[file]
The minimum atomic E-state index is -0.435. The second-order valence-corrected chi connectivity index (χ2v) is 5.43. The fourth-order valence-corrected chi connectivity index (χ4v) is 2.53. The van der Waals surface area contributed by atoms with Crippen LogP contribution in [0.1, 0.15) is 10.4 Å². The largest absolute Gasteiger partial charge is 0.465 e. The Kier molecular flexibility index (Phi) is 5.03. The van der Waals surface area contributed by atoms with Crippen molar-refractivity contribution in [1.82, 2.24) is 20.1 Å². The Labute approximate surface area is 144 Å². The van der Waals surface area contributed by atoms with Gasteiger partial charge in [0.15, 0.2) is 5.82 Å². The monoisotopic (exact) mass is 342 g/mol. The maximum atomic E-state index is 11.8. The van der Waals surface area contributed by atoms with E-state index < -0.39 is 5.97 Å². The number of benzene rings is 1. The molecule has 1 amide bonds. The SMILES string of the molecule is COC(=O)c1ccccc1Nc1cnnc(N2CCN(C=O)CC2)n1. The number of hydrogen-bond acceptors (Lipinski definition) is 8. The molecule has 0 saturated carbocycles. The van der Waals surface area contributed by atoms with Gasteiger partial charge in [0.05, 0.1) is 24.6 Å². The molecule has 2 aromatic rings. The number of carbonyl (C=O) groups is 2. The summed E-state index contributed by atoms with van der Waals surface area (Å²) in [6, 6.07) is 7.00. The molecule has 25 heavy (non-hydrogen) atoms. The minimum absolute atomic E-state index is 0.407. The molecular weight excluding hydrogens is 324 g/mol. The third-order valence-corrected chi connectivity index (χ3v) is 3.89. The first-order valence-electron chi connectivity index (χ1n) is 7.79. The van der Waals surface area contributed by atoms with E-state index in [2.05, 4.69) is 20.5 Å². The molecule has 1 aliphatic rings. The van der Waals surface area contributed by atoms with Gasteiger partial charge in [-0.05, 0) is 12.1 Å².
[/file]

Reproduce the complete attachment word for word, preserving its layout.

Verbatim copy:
The minimum atomic E-state index is -0.435. The second-order valence-corrected chi connectivity index (χ2v) is 5.43. The fourth-order valence-corrected chi connectivity index (χ4v) is 2.53. The van der Waals surface area contributed by atoms with Crippen LogP contribution in [0.1, 0.15) is 10.4 Å². The largest absolute Gasteiger partial charge is 0.465 e. The Kier molecular flexibility index (Phi) is 5.03. The van der Waals surface area contributed by atoms with Crippen molar-refractivity contribution in [1.82, 2.24) is 20.1 Å². The Labute approximate surface area is 144 Å². The van der Waals surface area contributed by atoms with Gasteiger partial charge in [0.15, 0.2) is 5.82 Å². The monoisotopic (exact) mass is 342 g/mol. The maximum atomic E-state index is 11.8. The van der Waals surface area contributed by atoms with E-state index < -0.39 is 5.97 Å². The number of benzene rings is 1. The molecule has 1 amide bonds. The SMILES string of the molecule is COC(=O)c1ccccc1Nc1cnnc(N2CCN(C=O)CC2)n1. The number of hydrogen-bond acceptors (Lipinski definition) is 8. The molecule has 0 saturated carbocycles. The van der Waals surface area contributed by atoms with Gasteiger partial charge in [0.05, 0.1) is 24.6 Å². The molecule has 2 aromatic rings. The number of carbonyl (C=O) groups is 2. The summed E-state index contributed by atoms with van der Waals surface area (Å²) in [6, 6.07) is 7.00. The molecule has 25 heavy (non-hydrogen) atoms. The minimum absolute atomic E-state index is 0.407. The molecular weight excluding hydrogens is 324 g/mol. The third-order valence-corrected chi connectivity index (χ3v) is 3.89. The first-order valence-electron chi connectivity index (χ1n) is 7.79. The van der Waals surface area contributed by atoms with E-state index in [2.05, 4.69) is 20.5 Å². The molecule has 1 aliphatic rings. The van der Waals surface area contributed by atoms with Gasteiger partial charge in [-0.05, 0) is 12.1 Å².